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Earth Continuity Test

All Class I appliances are subject to this particular test, which ensures that there is a satisfactory connection between the Earth pin in a plug and the case of the appliance.

The earthing of an appliance means it is deemed safer to use because the chance of electrical shock is vastly reduced, and combining these together with standard insulative properties enhances the safety of an appliance even further.

This particular test is also regularly referred to as an Earth Bond or Earth Resistance test, but they all measure the same thing.

Performing the Test

In order to perform an earth continuity test, the appliance’s mains plug must be inserted into your PAT testing device, and a test lead must be connected to a suitable earth point on the appliance.

If you take, for example, a kettle, then this test would be performed by plugging the kettle directly into the PAT tester, then clipping a test lead to the internal metal inside the kettle.

In order to pass the test, the reading you gain from the PAT tester has to show that the resistance that has been measured is less than 0.1Ω + the resistance of the supply cable.

Earth Points on an appliance

Of course, one of the things you need to work out when doing this test is where a suitable earth point is located on the appliance.

On many appliances there are metal points on the external side of the appliance that are suitable for connecting to earth. However, not every metal point on an appliance is a direct connection to earth; it is important to repeat the test on another potential earth point if you get a fail reading, just to be sure the connection isn’t incorrect.

Rusty metal can also play a factor in the testing – where possible try to connect to clean metal, or you can alternatively use the crocodile clip’s teeth to scrape away some of the rust.

When testing ‘Flat bottomed kettles” where the heating element itself is not exposed you will generally always fail the test. Instead test the earth pin generally on the side of the detachable base. You should be able to obtain an earth connection there.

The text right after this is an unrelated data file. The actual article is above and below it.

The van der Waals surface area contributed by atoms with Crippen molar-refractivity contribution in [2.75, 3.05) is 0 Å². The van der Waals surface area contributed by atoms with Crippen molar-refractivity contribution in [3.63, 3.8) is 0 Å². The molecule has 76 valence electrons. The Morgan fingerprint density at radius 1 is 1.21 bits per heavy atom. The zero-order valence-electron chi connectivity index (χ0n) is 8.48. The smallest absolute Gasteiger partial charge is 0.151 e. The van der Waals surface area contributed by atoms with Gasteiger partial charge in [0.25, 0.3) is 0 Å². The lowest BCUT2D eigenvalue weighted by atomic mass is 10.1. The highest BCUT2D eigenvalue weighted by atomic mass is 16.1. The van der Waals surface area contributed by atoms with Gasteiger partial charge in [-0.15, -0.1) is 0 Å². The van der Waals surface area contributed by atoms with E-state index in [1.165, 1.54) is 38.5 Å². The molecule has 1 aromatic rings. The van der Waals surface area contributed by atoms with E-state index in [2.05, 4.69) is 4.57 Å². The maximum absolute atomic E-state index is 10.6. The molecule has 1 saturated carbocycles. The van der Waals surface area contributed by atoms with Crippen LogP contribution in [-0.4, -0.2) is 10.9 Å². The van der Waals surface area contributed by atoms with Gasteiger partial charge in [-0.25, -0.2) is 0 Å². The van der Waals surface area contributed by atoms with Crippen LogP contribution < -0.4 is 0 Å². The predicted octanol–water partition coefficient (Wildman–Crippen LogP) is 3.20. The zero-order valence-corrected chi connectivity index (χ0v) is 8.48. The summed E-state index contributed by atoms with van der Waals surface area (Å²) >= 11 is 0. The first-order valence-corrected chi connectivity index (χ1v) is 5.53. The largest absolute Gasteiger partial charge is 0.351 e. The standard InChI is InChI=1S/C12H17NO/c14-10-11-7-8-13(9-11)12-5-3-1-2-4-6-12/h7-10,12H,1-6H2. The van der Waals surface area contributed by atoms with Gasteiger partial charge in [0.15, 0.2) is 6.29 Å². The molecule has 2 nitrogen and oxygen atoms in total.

If testing a PC try and get the earth connection as near to the power supply which is generally in the top right hand corner as possible. This is where the IEC lead enters the appliance.

Class 1 “No Earth”

These appliances are generally limited to shredding machines, Laptop / Monitor power supplies and Desktop fans. There is simply nowhere to attach the clip of your pat testing machine to.

The way to approach these appliances is generally to omit the earth bond test. After all if no-one including yourself can touch metalwork then neither can a user. They are therefore not likely to receive a shock by touching exposed metalwork that has become live as a result of a breakdown in the insulation.

Earth Bond Test Currents

There are generally two types of earth bond test current used.

Low current which is generally in the range of 100 to 200 milliamps and high test currents in the range of 10amps or 25 amps.

The earth bond test passes a test current along the earth cable from the pin of the plug to the bodywork of the appliance. The appliance tester then measures the resistance of that connection.

If the connection is rusty, non-existent or corroded then the earth resistance reading will increase.

In layman’s terms it is a little like testing a piece of rope with the earth wire being the rope. By adding the weight (current) to the rope you are testing that in the event of a fault such as a breakdown in the insulation of the appliance that the earth wire will be able to withstand the 25amp test current that is applied to it.

Many of the PAT testers available today are battery powered and only carry out the 100 or 200 milliamp test which is fine according to the code of practice.

The mains powered PAT testing machines carry out a 10 amp or a 25 amp test. This is like testing the rope or cable at full strength.

IT equipment should have the test carried out at 100 or 200 milliamps whereas heaters, washing machines and other high powered equipment should ideally have the test carried out at 25 amps if your tester has the ability to do this.

Written by Barry Atkins